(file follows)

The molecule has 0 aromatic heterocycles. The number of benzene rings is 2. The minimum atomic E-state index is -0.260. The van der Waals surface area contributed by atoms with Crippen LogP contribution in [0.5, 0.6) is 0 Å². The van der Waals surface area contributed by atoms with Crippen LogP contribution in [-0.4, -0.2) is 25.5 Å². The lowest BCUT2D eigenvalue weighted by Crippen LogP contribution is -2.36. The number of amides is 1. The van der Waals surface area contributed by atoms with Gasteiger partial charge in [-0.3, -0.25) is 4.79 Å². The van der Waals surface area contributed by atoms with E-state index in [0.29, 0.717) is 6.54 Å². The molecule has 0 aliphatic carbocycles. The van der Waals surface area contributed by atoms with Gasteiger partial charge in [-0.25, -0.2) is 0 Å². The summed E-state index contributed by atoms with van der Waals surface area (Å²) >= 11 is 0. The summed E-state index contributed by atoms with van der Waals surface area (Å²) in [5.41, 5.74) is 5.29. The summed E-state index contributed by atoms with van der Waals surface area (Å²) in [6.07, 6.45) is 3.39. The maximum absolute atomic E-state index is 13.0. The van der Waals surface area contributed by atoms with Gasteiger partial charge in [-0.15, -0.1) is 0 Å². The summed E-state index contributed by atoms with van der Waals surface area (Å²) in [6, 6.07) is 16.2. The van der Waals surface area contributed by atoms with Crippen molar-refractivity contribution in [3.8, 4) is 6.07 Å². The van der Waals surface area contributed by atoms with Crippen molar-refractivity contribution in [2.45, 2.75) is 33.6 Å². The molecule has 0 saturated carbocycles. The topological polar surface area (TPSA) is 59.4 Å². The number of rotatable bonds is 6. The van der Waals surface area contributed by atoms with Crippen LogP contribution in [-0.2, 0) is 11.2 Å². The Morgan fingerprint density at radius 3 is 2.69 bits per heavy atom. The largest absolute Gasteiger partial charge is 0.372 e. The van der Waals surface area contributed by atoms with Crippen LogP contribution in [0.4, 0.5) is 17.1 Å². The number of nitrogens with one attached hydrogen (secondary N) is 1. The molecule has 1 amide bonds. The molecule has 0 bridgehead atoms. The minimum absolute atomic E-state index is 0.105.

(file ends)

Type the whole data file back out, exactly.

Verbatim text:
The molecule has 0 aromatic heterocycles. The number of benzene rings is 2. The minimum atomic E-state index is -0.260. The van der Waals surface area contributed by atoms with Crippen LogP contribution in [0.5, 0.6) is 0 Å². The van der Waals surface area contributed by atoms with Crippen LogP contribution in [-0.4, -0.2) is 25.5 Å². The lowest BCUT2D eigenvalue weighted by Crippen LogP contribution is -2.36. The number of amides is 1. The van der Waals surface area contributed by atoms with Gasteiger partial charge in [-0.3, -0.25) is 4.79 Å². The van der Waals surface area contributed by atoms with E-state index in [0.29, 0.717) is 6.54 Å². The molecule has 0 aliphatic carbocycles. The van der Waals surface area contributed by atoms with Gasteiger partial charge in [-0.25, -0.2) is 0 Å². The summed E-state index contributed by atoms with van der Waals surface area (Å²) >= 11 is 0. The summed E-state index contributed by atoms with van der Waals surface area (Å²) in [5.41, 5.74) is 5.29. The summed E-state index contributed by atoms with van der Waals surface area (Å²) in [6.07, 6.45) is 3.39. The maximum absolute atomic E-state index is 13.0. The van der Waals surface area contributed by atoms with Gasteiger partial charge in [-0.15, -0.1) is 0 Å². The summed E-state index contributed by atoms with van der Waals surface area (Å²) in [6, 6.07) is 16.2. The van der Waals surface area contributed by atoms with Crippen molar-refractivity contribution in [3.8, 4) is 6.07 Å². The van der Waals surface area contributed by atoms with Crippen molar-refractivity contribution in [2.45, 2.75) is 33.6 Å². The molecule has 0 saturated carbocycles. The topological polar surface area (TPSA) is 59.4 Å². The number of rotatable bonds is 6. The van der Waals surface area contributed by atoms with Crippen LogP contribution in [-0.2, 0) is 11.2 Å². The Morgan fingerprint density at radius 3 is 2.69 bits per heavy atom. The largest absolute Gasteiger partial charge is 0.372 e. The van der Waals surface area contributed by atoms with Crippen LogP contribution in [0.4, 0.5) is 17.1 Å². The number of nitrogens with one attached hydrogen (secondary N) is 1. The molecule has 1 amide bonds. The molecule has 0 bridgehead atoms. The minimum absolute atomic E-state index is 0.105.